Canadian employers’ compensation and hiring plans could lead to workforce crisis in 2018
November 30, 2017 – Toronto, ON
After a year of business growth, Hays poll shows nominal raises, soft hiring plans and growing discontent, signaling the potential for major employee churn.
According to data from the eighth annual Hays Canada Salary Guide, employers across the country should brace themselves for staff churn as business success in 2017 was not matched with permanent hiring or pay raises. The survey results showed employers appear to instead have an increasing appetite for hiring temporary and contract help while offering teams salary increases of less than three per cent. Hays’ labour market experts maintain that employers’ intentions overlook growing discontent among existing staff. In fact, the company also found that 90 per cent of employees would consider leaving their current role for one that met their expectations – a sentiment Hays believes may trigger considerable business-threatening employee departures in 2018.
Conducted this fall, the 2018 Hays Canada Salary Guide survey revealed employer confidence is back to pre-recession levels and nearly three quarters (70%) say their growth prospects look good for the year to come. Even employers in the parts of Canada hardest hit by the recent oil and gas slump expressed optimism about the strengthening economy. Encouragingly, more than a third of respondents across the country plan to add permanent headcount in 2018, which is on par with numbers seen four years ago.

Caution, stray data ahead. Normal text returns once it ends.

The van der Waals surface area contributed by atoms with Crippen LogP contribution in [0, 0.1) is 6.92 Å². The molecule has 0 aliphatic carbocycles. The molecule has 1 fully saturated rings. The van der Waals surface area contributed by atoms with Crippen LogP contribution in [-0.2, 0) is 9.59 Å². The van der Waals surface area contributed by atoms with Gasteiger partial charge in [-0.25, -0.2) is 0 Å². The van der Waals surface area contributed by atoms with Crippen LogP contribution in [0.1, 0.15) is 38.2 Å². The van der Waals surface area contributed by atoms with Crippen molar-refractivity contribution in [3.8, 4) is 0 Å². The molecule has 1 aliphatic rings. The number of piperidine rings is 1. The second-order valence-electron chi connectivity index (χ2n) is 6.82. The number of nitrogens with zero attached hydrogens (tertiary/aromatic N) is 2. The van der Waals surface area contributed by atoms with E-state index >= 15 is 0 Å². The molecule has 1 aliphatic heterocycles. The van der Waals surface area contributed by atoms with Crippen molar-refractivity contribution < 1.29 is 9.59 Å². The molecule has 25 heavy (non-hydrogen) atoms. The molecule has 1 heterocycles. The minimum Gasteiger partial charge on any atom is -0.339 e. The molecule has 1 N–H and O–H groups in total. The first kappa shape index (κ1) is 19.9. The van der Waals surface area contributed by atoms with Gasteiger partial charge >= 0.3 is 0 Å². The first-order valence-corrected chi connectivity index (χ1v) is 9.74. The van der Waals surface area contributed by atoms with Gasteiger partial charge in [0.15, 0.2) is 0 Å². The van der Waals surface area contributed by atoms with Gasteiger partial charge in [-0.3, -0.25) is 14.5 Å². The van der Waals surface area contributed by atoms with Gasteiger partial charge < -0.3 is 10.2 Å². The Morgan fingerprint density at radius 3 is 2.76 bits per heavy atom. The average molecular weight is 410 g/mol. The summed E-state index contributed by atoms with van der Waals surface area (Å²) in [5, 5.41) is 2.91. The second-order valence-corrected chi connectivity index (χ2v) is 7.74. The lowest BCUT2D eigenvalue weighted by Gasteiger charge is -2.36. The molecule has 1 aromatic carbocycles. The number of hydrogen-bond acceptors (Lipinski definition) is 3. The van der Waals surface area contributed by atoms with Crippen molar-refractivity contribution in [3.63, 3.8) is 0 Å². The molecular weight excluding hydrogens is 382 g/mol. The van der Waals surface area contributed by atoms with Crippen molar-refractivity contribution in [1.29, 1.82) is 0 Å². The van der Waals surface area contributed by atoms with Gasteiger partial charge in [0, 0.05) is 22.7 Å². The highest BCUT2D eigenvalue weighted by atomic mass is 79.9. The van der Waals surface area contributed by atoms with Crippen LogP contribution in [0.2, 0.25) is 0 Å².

Though positivity is high, Hays poll data uncovered concerning trends that could threaten business plans for the year ahead. For example, temporary staffing levels were double the rate employers anticipated in 2017 and 26 per cent said they plan to boost their reliance on contingent workers again next year. This suggests poor forecasting and a reluctance to commit to permanent staff that, in turn, contributes to eroded morale and increased workplace stress. Additionally, more than half of respondents said raises for staff will be less than three per cent even though they’re aware of increasing competition from companies that pay more.
“The dark days of the downturn are a fading memory for most of Canada’s employers, but our research shows they’re staring down the barrel of extreme retention challenges,” said Rowan O’Grady, President, Hays Canada. “When the economy and job markets are strong, employee tolerance for not getting what they expect drops considerably. Frankly, employees have already told us they are ready to be lured away. All the warning signs are there and those who refuse to acknowledge this reality are taking their biggest risk in at least five years.”
Are employers pushing people out the door?